Architecture photography is one of those genres that seems to be often overlooked. But buildings are all around us, and they make a great subject to practice many different kinds of photography.
They’re useful for far more than just a simple lens test. Architectural photography can enable you to practice your compositional skills, your focussing, and your basic settings. All things that any good photographer really needs to have a great handle on if they’re to shoot great pictures.
It’s for this reason that I put together an article on architecture photography for Digital Photography School. I wanted to share the joy that it gives me with everyone! I love shooting architecture and can be found pointing my lens at everything from grand, glass towers in London, to local cottages in the Cotswolds.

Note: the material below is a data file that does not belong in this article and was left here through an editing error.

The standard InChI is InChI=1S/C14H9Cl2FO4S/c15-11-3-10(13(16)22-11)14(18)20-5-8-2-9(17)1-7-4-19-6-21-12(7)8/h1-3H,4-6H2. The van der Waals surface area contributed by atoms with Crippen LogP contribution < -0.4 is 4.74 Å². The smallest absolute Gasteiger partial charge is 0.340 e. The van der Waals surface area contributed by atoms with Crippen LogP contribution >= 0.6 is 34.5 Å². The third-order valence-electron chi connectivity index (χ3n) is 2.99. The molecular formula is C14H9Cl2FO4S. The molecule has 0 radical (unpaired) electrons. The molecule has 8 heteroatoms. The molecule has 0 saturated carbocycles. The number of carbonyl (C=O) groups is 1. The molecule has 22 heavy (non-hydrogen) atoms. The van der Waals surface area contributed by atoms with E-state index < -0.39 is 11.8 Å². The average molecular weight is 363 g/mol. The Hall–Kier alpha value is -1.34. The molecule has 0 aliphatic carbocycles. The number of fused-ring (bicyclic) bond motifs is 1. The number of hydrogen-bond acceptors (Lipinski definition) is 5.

Telling Stories with Architecture Photography
What I absolutely love to do is tell stories with my photographs. And architecture photography is no different. I think there can be such joy in learning about the buildings and their setting and then trying to show that in photographs.
I was fortunate enough to study the architecture of Oxford while I studied my History of Art Undergraduate degree at Oxford Brookes. We studied the history of the city and looked closely at how Oxford University was built.
But you don’t have to look in such depth, you can enjoy more conceptual photography too. There’s nothing wrong with telling stories about old and new architecture butting up against each other and fighting for space. A few weeks ago at the Victoria and Albert Museum in London, I even shot some images of their shrapnel-scarred wall from when London was bombed.
So if you’ve never considered turning your lens on the built environment before, give it a try. You might discover a passion for architecture photography!